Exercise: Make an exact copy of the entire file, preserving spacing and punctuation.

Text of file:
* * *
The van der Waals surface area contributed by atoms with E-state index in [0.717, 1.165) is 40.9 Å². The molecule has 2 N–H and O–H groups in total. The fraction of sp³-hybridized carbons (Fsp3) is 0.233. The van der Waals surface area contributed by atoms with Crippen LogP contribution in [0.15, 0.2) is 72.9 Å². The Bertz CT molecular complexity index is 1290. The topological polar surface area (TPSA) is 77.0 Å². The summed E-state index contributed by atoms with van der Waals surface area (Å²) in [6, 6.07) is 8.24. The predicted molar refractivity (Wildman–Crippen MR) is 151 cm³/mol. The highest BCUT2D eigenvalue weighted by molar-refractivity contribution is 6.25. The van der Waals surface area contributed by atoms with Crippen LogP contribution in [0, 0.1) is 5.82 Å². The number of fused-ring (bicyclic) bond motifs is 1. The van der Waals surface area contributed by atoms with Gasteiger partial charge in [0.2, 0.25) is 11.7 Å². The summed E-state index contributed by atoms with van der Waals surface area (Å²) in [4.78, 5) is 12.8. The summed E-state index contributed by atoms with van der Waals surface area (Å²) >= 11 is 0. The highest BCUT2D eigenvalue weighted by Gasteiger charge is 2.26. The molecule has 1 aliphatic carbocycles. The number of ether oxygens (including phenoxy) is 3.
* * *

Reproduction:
The van der Waals surface area contributed by atoms with E-state index in [0.717, 1.165) is 40.9 Å². The molecule has 2 N–H and O–H groups in total. The fraction of sp³-hybridized carbons (Fsp3) is 0.233. The van der Waals surface area contributed by atoms with Crippen LogP contribution in [0.15, 0.2) is 72.9 Å². The Bertz CT molecular complexity index is 1290. The topological polar surface area (TPSA) is 77.0 Å². The summed E-state index contributed by atoms with van der Waals surface area (Å²) in [6, 6.07) is 8.24. The predicted molar refractivity (Wildman–Crippen MR) is 151 cm³/mol. The highest BCUT2D eigenvalue weighted by molar-refractivity contribution is 6.25. The van der Waals surface area contributed by atoms with Crippen LogP contribution in [0, 0.1) is 5.82 Å². The number of fused-ring (bicyclic) bond motifs is 1. The van der Waals surface area contributed by atoms with Gasteiger partial charge in [0.2, 0.25) is 11.7 Å². The summed E-state index contributed by atoms with van der Waals surface area (Å²) in [4.78, 5) is 12.8. The summed E-state index contributed by atoms with van der Waals surface area (Å²) >= 11 is 0. The highest BCUT2D eigenvalue weighted by Gasteiger charge is 2.26. The molecule has 1 aliphatic carbocycles. The number of ether oxygens (including phenoxy) is 3.